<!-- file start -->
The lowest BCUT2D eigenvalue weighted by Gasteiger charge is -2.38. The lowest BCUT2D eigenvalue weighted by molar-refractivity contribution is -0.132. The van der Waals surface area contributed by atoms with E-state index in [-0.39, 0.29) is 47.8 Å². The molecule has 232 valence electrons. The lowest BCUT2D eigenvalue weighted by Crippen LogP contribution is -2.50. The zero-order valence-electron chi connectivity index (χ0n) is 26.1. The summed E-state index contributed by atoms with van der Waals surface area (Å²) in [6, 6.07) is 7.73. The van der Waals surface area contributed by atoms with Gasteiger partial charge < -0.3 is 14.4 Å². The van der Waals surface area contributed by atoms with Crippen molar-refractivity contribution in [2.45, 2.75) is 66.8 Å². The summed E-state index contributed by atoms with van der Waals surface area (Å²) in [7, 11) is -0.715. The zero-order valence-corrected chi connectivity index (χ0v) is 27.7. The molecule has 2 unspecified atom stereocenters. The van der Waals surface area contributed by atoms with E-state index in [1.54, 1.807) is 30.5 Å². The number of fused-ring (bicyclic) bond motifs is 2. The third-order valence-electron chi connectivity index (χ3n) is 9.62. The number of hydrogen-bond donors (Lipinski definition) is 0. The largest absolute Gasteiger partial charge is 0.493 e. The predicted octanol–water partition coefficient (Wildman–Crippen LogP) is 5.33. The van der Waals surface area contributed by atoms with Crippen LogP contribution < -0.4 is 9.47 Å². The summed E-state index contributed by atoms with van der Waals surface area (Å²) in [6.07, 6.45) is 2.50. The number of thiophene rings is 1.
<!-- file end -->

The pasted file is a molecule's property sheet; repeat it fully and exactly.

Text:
The lowest BCUT2D eigenvalue weighted by Gasteiger charge is -2.38. The lowest BCUT2D eigenvalue weighted by molar-refractivity contribution is -0.132. The van der Waals surface area contributed by atoms with E-state index in [-0.39, 0.29) is 47.8 Å². The molecule has 232 valence electrons. The lowest BCUT2D eigenvalue weighted by Crippen LogP contribution is -2.50. The zero-order valence-electron chi connectivity index (χ0n) is 26.1. The summed E-state index contributed by atoms with van der Waals surface area (Å²) in [6, 6.07) is 7.73. The van der Waals surface area contributed by atoms with Gasteiger partial charge < -0.3 is 14.4 Å². The van der Waals surface area contributed by atoms with Crippen molar-refractivity contribution in [2.45, 2.75) is 66.8 Å². The summed E-state index contributed by atoms with van der Waals surface area (Å²) in [7, 11) is -0.715. The zero-order valence-corrected chi connectivity index (χ0v) is 27.7. The molecule has 2 unspecified atom stereocenters. The van der Waals surface area contributed by atoms with E-state index in [1.54, 1.807) is 30.5 Å². The number of fused-ring (bicyclic) bond motifs is 2. The third-order valence-electron chi connectivity index (χ3n) is 9.62. The number of hydrogen-bond donors (Lipinski definition) is 0. The largest absolute Gasteiger partial charge is 0.493 e. The predicted octanol–water partition coefficient (Wildman–Crippen LogP) is 5.33. The van der Waals surface area contributed by atoms with Crippen LogP contribution < -0.4 is 9.47 Å². The summed E-state index contributed by atoms with van der Waals surface area (Å²) in [6.07, 6.45) is 2.50. The number of thiophene rings is 1.